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Metallurgy in ancient Bharatam was advanced

Metallurgy in ancient Bharatam was advanced

Author: TR Anantharaman
Publication: Hindustan Times
Date: January 26, 2007

Eminent Metallurgical engineer and former rector of the Banaras Hindu University Prof TR Anatharaman said that ancient India contributed a lot in the field of metallurgy.

He was delivering a lecture on 'Metallurgical Marvels of Ancient India' on the third-day of four-day seminar on 'History of Indian Science and Technology' at Swatantrata Bhawan in BHU here on Thursday.

Prof Anatharaman, also former director of Institute of Technology (IT-BHU) and presently Chancellor of Ashram Atmadeep (Gurgaon) said that recent historical studies and scientific researches have thrown considerable new light on the status of metal extraction and working in Indian sub-continent during the ancient period (1700BC to 1000 AD).

He said that the world-famous ancient Damascus Swords had its origin in India.

"The Damascus Swords were fabricated from Ultra-high Carbon Steel, known commercially as Wootz, was produced in South India particularly in the state of Andhra Pradesh around 400 BC," he said.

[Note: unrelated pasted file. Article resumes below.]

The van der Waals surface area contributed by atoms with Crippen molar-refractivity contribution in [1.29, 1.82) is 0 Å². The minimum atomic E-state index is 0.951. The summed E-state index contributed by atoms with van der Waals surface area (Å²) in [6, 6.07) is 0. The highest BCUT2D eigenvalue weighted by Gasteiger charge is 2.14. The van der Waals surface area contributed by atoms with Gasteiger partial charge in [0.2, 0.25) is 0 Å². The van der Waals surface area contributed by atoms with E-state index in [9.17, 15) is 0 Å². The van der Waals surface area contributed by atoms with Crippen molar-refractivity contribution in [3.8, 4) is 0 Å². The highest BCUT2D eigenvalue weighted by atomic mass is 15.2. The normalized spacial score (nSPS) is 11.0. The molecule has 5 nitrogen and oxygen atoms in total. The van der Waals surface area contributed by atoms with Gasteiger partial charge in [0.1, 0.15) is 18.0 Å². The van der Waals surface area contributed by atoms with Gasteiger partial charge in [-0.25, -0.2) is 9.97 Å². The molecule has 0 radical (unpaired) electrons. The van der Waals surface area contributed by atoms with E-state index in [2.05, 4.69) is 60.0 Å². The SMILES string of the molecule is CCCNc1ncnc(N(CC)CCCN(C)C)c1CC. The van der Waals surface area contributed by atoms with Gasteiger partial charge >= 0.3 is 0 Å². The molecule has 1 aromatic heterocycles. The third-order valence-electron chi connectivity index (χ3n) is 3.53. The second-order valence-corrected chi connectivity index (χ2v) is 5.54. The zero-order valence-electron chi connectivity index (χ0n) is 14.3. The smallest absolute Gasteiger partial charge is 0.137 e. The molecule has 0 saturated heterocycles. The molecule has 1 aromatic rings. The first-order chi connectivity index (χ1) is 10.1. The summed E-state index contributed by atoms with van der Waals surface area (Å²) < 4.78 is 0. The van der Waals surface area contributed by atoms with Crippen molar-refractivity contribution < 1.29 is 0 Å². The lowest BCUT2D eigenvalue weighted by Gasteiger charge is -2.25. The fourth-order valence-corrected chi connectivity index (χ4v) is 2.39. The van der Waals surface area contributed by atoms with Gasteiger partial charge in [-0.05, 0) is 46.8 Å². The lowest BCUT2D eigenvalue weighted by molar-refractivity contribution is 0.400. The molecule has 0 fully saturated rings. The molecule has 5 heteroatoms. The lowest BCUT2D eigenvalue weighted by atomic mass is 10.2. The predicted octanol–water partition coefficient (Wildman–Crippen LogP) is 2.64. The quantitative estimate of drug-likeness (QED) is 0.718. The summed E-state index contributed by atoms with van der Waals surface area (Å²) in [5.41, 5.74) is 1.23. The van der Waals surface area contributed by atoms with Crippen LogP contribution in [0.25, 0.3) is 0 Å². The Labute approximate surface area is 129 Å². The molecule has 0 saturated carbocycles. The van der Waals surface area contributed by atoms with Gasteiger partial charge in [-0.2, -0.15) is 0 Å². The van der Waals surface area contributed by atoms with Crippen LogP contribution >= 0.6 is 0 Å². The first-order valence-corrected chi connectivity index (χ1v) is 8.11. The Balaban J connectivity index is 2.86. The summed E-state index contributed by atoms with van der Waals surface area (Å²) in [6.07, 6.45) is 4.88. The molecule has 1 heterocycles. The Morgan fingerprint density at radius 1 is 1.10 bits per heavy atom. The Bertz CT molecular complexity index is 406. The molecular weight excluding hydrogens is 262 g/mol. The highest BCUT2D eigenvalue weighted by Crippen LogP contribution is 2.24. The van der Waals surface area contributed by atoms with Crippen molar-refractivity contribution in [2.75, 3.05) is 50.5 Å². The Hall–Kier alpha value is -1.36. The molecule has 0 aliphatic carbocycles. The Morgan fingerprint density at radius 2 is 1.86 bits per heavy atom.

"Fabrication of the Iron Pillar, seven-ton heavy and seven meter tall at Delhi known for its amazing corrosion resistance despite exposure to the Sun, wind, dust and rain in the open for more than 16 centuries is another metallurgical marvel of ancient India," he added.

Dr K Krishnan of Archaeology and Ancient History Department at The Maharaja Sayajirao University of Baroda (Vadodara) delivered a lecture on 'Ceramic Technology: Its Beginning and Advancements in The Indian Sub-Continent.' He said that ceramic technology develops with the emergence of the first agricultural communities, designated by the cultural phase 'Neolithic', which had a wide distribution in the sub-continent in space and time."


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